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Ben Caine

Data Scientist, Software Engineer, Redsox Fan.

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Training neural networks with both convolutional and recurrent layers end-to-end provides a nice framework to model many problems. The general framework is as follows: given a series of images, automatically learn features, model temporal patterns, and output a vector (or value) at every timestep that represents something about each image. This has a ton of very interesting applications.

My main (longer term) motivation for exploring this is a larger project working towards automatic video summarization, using neural nets to extract scene information and figure out the frame-by-frame importance.

Anyway, as a starting point, I wanted to try a bunch of smaller models that allowed this type of end-to-end optimization. One very easy one to both understand and train is passing in a series of 1..N MNIST digits and calculating the sum of all the digit values added up.


For a given sequence of images like the following:

mnist5 mnist0 mnist4 mnist1

We want to train a neural network to calculate the sum, which in this case is 10 (I can add!).

Model Creation

To create our model, I used Keras, which is a very easy to use neural network library that runs on top of either Theano or Tensorflow. In particular, I use the Time Distributed Branch which is still under development, but I found stable enough to use.

Here’s our model:

model = Sequential()
model.add(TimeDistributed(Convolution2D(8, 4, 4,
            border_mode='valid', activation='tanh'),
            input_shape=(max_to_add, 1, img_rows, img_cols)))
model.add(TimeDistributed(Convolution2D(16, 3, 3, 
            border_mode='valid', activation='tanh')))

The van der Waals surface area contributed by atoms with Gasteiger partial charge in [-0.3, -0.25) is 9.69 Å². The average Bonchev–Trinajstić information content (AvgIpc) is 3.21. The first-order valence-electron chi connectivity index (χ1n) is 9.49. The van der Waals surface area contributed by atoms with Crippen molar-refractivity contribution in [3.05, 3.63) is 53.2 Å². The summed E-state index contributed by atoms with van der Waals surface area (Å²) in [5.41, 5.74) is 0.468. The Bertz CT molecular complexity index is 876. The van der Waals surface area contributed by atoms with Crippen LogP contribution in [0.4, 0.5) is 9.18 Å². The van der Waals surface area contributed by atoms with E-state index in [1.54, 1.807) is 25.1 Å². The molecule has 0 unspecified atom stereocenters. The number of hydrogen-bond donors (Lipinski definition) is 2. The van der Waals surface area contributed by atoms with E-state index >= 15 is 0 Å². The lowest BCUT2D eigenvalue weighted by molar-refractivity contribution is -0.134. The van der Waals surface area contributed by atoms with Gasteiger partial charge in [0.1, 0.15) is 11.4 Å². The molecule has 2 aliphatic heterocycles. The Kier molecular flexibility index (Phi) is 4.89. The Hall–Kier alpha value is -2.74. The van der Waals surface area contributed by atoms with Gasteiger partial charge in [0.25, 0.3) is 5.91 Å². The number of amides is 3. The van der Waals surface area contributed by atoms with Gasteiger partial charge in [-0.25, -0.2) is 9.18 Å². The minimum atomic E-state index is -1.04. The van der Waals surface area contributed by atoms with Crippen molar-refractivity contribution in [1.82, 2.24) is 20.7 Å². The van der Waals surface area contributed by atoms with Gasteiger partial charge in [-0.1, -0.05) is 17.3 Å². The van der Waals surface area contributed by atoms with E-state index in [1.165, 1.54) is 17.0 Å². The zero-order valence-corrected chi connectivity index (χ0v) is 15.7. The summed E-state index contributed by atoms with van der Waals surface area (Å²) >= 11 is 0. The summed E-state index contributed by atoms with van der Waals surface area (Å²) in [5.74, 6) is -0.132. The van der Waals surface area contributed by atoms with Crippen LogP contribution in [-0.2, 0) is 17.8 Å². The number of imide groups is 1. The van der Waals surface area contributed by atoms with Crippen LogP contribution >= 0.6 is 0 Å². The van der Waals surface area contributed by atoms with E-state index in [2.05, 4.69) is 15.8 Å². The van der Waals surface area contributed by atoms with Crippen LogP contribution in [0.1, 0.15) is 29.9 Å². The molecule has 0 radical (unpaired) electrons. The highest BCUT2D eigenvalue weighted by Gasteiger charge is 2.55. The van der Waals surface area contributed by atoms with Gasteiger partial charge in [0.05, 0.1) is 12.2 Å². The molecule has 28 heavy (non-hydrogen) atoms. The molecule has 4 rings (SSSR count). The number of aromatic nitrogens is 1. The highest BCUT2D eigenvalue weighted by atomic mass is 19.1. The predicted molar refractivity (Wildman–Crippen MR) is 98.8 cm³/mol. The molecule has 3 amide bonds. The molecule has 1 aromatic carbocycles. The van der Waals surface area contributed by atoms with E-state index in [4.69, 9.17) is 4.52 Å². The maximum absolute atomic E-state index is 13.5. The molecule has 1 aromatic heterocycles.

model.add(GRU(output_dim=200, return_sequences=True))
model.add(GRU(output_dim=100, return_sequences=False))

# Then compile the model with MSE and RMSProp
model.compile(loss='mean_squared_error', optimizer='rmsprop')

The goal here is to experiment with time distributed convolutions and feeding that into a RNN, not to make the best MNIST summation tool. As a result, the model parameters here are somewhat arbitrary and definitely suboptimal. Something interesting to note is that using relu activations caused numeric instability, with the loss getting immediately stuck at infinity. Tanh did not have this problem.

The key is that each layer in Keras has a TimeDistributed Wrapper around it, which basically applies that operation (in this case Convolution2D or Flatten) to all steps in the stack (so all images). This continues to happen until our TimeDistributed(Flatten()) which essentially flattens all the features out into a big matrix, and is fed into our RNN with GRU units.

Overall, the model works pretty well. With our max_to_add being set to 4, after 20 epochs our MSE on an evaluation set is 0.61, which is fairly small considering it is adding up to four digits from 0-9, meaning the result could be anywhere from 0 to 36.


Visualizing Layer 1

The first layer consists of 8 4x4 weight matricies that are convolved with the image. What I really wanted to see is whether our convolution layers in our CNN->RNN model learn similar feature extractors to a similar model that uses softmax to predict a MNIST digit’s value.

Simple CNN weight1

CNN-RNN weight1

Further Work

An interesting follow on I have also played with is switching out the operation the RNN has to model. So for example changing addition to multiplication, and seeing how it responds. Initial tests seem to show that it takes much, much longer to converge to a decent loss, and seems to have trouble with large results (it can get 1x9 every time, but never gets 9x9). I want to explore model complexity and alternative loss functions to tease out what is causing the limitations there.